In this edition of Ask the Expert, Kripalu Yoga teacher, Ayurvedic Yoga Specialist, and senior faculty member Janna Delgado answers your questions about the practice of yoga, exercises for the feet, and yoga-class etiquette.

When coming into Upward Facing Dog, how should I be utilizing my leg and abdominal muscles? Also, can you describe where my shoulders and arms should be in reference to my neck and head?

The leg muscles provide the power for the pose, so they should be engaged and active. The strength of the legs also supports the spine and protects the lower back. The knees are lifted and the toes are pointed, with the tops of the feet pressing firmly down into the floor. Maintain an internal rotation of the upper legs—the outer thighs should roll toward the floor in order to broaden the sacrum and prevent compression of the low back.

Core engagement is the other safeguard for the low back. You want to lift the perineum up, and draw the solar plexus in and up. The sacrum and tailbone lengthen down toward the heels, and the buttocks are soft, not clenched. This helps distribute the arc of the back bend evenly throughout the upper, middle, and lower back.

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Posted on July 8th, 2012 by in Moment of Quiet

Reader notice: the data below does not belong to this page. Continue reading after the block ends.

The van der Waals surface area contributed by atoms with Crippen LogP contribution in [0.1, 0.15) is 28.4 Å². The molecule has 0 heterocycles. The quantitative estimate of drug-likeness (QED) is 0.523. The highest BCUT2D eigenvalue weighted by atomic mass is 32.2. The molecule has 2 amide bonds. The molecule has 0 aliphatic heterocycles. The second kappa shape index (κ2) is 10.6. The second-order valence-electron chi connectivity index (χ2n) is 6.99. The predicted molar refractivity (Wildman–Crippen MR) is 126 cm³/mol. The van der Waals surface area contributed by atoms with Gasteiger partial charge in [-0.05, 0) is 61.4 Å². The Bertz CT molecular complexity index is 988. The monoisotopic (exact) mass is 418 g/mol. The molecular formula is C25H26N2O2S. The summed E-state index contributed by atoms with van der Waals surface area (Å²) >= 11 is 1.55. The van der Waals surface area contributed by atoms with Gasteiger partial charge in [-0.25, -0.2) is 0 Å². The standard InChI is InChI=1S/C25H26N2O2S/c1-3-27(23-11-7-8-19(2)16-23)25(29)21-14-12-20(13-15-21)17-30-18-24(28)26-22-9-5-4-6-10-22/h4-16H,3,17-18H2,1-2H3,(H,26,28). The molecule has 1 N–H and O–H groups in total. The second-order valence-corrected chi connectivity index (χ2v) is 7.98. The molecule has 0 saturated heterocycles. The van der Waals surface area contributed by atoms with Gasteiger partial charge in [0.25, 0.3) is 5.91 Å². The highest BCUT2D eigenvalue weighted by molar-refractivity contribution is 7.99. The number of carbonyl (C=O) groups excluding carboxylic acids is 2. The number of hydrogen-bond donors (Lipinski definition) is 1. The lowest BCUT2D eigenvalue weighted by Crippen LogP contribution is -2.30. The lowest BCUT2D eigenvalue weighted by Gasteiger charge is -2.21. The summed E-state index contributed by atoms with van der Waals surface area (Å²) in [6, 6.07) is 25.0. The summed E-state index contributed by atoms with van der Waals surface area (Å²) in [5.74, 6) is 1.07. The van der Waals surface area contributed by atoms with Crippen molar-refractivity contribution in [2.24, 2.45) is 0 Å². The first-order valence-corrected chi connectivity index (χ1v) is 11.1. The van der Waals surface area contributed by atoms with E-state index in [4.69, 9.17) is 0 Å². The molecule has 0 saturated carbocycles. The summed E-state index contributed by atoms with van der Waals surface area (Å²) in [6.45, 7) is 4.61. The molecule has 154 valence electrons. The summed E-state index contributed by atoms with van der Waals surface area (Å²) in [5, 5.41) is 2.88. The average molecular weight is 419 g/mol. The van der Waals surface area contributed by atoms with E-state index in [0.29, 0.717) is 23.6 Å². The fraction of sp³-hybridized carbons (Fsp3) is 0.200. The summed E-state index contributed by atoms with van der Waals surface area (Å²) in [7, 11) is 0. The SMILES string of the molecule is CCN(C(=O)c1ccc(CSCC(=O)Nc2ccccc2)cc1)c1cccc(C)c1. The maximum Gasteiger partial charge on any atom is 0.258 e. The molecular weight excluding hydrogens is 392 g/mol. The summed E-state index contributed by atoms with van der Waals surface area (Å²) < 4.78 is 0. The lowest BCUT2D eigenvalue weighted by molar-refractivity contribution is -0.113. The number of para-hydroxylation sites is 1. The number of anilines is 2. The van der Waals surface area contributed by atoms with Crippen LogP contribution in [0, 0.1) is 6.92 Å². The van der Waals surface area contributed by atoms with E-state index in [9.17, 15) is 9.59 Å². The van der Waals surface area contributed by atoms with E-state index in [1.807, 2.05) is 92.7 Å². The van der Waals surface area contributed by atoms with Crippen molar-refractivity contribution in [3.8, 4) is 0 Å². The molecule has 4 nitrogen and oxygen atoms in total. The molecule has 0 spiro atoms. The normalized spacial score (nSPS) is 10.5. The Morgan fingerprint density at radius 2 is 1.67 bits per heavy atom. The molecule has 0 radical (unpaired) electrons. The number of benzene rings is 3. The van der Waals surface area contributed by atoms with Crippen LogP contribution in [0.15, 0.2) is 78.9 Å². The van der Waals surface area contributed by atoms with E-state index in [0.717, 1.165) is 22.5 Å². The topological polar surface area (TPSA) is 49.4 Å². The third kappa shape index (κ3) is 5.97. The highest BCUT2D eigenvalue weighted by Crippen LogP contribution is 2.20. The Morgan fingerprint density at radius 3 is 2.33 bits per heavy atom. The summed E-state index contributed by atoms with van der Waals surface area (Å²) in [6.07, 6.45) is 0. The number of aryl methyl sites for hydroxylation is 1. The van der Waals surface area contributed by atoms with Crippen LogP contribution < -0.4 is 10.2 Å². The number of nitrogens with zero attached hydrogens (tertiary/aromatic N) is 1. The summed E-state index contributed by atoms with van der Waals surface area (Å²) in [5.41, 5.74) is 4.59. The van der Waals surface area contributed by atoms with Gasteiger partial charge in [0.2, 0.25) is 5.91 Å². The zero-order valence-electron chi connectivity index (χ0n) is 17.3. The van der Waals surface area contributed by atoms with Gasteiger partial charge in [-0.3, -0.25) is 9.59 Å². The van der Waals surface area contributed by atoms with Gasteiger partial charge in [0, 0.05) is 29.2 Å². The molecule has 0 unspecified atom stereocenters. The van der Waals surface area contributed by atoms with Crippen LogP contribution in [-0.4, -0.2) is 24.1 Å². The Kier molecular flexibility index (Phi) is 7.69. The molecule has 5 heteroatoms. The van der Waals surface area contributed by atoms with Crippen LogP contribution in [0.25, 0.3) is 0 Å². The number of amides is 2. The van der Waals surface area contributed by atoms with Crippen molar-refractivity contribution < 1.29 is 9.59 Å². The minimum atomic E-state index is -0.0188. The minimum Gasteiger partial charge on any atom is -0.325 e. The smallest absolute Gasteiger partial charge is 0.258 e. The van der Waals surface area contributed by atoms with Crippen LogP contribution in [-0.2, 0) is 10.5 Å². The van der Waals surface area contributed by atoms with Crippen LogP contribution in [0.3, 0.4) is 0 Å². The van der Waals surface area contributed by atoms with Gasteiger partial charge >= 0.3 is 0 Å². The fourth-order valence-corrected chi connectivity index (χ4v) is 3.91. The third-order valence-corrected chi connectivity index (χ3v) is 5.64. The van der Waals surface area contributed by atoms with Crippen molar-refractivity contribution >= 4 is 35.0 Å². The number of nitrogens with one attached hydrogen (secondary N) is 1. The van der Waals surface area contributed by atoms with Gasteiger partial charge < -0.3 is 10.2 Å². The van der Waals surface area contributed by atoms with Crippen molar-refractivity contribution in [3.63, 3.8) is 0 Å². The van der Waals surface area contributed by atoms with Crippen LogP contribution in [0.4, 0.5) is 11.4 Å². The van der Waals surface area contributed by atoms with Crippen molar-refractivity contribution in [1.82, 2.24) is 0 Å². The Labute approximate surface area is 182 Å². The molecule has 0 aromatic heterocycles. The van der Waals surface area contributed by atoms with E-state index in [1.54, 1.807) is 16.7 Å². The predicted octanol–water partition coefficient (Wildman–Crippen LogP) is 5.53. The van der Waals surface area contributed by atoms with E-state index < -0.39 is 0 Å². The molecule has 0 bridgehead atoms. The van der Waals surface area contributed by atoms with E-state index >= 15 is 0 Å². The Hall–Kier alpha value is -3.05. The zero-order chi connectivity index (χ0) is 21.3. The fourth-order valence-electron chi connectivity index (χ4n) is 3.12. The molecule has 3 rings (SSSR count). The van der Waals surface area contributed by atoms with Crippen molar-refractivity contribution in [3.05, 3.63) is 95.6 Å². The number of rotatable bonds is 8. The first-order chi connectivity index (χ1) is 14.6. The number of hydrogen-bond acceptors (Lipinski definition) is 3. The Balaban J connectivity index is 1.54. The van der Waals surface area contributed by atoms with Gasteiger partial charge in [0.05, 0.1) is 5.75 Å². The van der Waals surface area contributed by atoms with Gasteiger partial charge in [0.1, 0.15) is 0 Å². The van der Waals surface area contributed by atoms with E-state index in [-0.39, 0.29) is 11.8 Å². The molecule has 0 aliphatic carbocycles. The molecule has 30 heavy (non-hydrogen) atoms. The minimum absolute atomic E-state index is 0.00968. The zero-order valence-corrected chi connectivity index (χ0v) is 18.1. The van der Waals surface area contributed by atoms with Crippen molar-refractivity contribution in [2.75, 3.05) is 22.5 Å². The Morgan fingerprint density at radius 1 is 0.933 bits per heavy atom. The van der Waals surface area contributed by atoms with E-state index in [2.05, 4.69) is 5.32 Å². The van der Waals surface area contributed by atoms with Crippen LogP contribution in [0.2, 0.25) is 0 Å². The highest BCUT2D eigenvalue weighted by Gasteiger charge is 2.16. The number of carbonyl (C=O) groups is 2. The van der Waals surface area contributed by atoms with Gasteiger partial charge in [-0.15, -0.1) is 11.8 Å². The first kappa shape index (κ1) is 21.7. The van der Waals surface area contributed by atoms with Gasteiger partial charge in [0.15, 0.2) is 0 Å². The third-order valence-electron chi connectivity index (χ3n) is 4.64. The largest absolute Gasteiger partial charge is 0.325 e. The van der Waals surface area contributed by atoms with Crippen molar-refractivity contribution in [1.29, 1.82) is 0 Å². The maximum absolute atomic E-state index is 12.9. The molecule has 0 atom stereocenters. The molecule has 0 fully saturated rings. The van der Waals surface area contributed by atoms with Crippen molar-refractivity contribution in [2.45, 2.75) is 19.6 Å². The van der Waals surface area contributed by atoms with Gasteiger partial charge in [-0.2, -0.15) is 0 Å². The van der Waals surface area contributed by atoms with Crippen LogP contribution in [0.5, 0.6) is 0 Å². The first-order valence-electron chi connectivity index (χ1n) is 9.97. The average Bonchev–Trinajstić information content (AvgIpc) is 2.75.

Moment of Quiet

“Growth can only be gradual. The seed that is sown today does not sprout into a tree the next day. It does so only in the course of time, at its own pace, and by its own order.” —Swami Kripalu

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Posted on July 7th, 2012 by in Yoga

Big Yoga

Yoga for the People—All 500,000 of them

Yoga is getting bigger—literally. The quarterly conferences run by Yoga Journal have grown considerably over the last decade, with the more popular teachers leading packed classes in giant ballrooms. Now in its third year, yoga and music festival Wanderlust runs four sold-out summer weekends throughout the country, attracting tens of thousands of people to group classes led by Seane Corn, Rodney Yee, and others. A few weeks ago, 500,000 Manhattan yogis gathered to celebrate the summer solstice in the middle of Times Square. And coming up, the GLBL Yoga Project, set for August 16, will turn Central Park into a giant yoga studio, with 15,000 yogis practicing to live music.

There are great advantages to practicing yoga in a large group, says Devarshi Steven Hartman, Dean of the Kripalu School of Yoga. “A yoga practice is called sangha, which means ‘community coming together,’” he says. “And there’s no doubt that our personal, spiritual, and individual growth is quickened when we have a community of like-minded souls reflecting back to us, with honesty, who we are.” Group experiences, says Devarshi—who recently returned from teaching at the Wanderlust Festival in Stratton, Vermont—can be especially conducive to forming an energy that’s much bigger than what we experience on our own. He points to the musician MC Yogi’s performances at Wanderlust. “His songs brought people together singing, screaming, moving,” he says. “It was so inspiring, I was sobbing.”